When I first started to work in the food industry, everything was Julian dated so the customer had no idea how to figure out the age of the products. I had a wallet-sized chart with the decoding of Julian so I knew and remember using it a lot.
The expiration dates are a voluntary system from the manufacturers and the only regulated items required to have expiration dates are infant formula and some baby food. Federal laws do not have restrictions on any other food.
I started to wonder about folks who stored away emergency food as the U.S. Department of Homeland Security recommends that the emergency supply of water is one gallon per person per day for three days, for drinking, cooking and personal hygiene. Most bottled waters are dated for two years from the date of bottling, but the U.S. Food and Drug Administration puts no limit on the shelf life of bottled water.
Even so, there are some precautions on bottled water:
• Do not expose the case to direct sunlight or a heat source.
• Plastic containers are slightly permeable, which allows ambient air gases such as vapors from household solvents, petroleum-based fuels and other chemicals to affect the taste and odor. Hence, when storing your bottled water for emergencies, you should not store it next to any fuel with a smell.
Today, most foods are labeled with either the following:
• “Sell by” date helps the retailer know when to pull the item off the shelf and is the last day the quality of the product is guaranteed.
• “Best if used by” date again has to do with the quality of the product and for the best flavor.
• A relatively new term that has been used for beer is “born on date.” Beer after three months starts to lose some of its flavor.
• “Guarantee fresh” date usually is on bakery products.
• “Use by” date is the last date recommended for the product to be at its peak quality.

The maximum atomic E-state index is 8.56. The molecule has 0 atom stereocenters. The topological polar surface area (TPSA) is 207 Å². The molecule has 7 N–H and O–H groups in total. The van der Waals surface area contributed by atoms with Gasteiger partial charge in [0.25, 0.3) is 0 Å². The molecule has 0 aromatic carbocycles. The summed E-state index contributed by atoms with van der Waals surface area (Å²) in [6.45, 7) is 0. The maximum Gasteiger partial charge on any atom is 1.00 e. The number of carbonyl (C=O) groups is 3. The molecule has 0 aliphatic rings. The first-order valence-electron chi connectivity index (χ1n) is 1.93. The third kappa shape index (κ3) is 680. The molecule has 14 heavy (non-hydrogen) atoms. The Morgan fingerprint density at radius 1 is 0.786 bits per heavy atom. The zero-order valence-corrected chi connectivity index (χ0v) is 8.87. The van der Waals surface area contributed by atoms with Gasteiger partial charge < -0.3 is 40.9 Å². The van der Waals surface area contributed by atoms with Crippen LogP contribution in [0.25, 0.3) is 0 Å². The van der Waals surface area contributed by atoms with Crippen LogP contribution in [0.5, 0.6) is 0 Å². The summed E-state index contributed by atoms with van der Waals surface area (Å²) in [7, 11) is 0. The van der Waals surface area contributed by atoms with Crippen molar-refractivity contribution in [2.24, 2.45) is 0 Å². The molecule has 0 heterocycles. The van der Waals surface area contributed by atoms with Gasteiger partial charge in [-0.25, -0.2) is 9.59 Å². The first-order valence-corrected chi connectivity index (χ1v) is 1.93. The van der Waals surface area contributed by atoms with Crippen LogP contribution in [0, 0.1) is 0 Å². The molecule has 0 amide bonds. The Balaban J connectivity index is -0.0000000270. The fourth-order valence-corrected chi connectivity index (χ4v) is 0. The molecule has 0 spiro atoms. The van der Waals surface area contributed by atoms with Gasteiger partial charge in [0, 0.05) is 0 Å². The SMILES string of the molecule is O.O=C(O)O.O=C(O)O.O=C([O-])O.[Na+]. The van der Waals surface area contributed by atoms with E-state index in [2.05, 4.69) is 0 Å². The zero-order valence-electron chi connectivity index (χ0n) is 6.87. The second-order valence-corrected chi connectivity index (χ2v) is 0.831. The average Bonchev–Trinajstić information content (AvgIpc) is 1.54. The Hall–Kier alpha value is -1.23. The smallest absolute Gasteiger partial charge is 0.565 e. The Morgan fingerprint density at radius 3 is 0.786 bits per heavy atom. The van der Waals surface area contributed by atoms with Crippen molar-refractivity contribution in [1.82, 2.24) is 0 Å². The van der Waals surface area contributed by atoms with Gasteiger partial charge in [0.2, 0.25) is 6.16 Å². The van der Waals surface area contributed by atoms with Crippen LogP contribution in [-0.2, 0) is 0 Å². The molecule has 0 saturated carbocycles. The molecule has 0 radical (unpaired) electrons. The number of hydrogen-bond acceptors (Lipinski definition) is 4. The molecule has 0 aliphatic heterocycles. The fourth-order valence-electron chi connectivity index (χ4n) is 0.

• “Pack date” is usually on canned or packaged goods.
Further, you should look at the dating on different products, especially perishable ones. Milk is usually fine to drink after a week of its “sell by” date. Of course, you can smell to check if it has gone sour, too.
Eggs are fine in the refrigerator, preferably left in their cartons for three to five weeks after you buy them from the market. I experienced eggs left in the refrigerator for a long time and the yolk structure changed and looked a little shriveled and dry. I would not recommend eating an egg that old.
I have had to throw away canned goods showing signs of aging. Highly acidic foods such as anything tomato-based should be kept for only 1 1/2 years. Most other foods such as canned green beans, as long as the can looks OK, are good for five years. With our Hilo humidity, however, it could speed up deterioration of the can as well as the place it was stored. A dry, dark place that is 50-70 degrees is best.
If you have leftovers in your refrigerator more than 4 days old, you should get rid of them.
Freezing foods makes them last indefinitely; however, with time, their quality and taste diminishes. I am guilty of having my freezer packed with “stuff” I planned to use, but some of them are past their optimum time. Chicken is good in the freezer for up to nine months, fish in a vacuum-sealed bag for eight months, ground meat for four months and a steak for one year. It seems the prepared foods such as hot dogs and sausages don’t last long and are good for just two months. Yeast rolls will start drying out after three months and bread is good for only one month in the freezer.
I have a bunch of packages of nuts in the bottom shelf of my freezer I purchased in huge quantities to use for baking. The unsalted nuts last for one year and, interestingly, the salted ones will start diminishing in flavor after eight months.
When butter, mostly unsalted, is on sale, I buy at least four pounds. It lasts about nine months, which is not a problem because I use it up quickly as I bake a lot.
Cleaning out your freezer at least once a year would save you from throwing away food you forgot about. I will promise to clean mine very soon.
If your refrigerated foods aren’t lasting very long, check the temperature in your refrigerator. The most perishable, fish, should be kept at 32 degree, and the next most perishable, milk, at least at 38 degrees. Unfortunately, most refrigerator temperatures are at 40 degrees or warmer.
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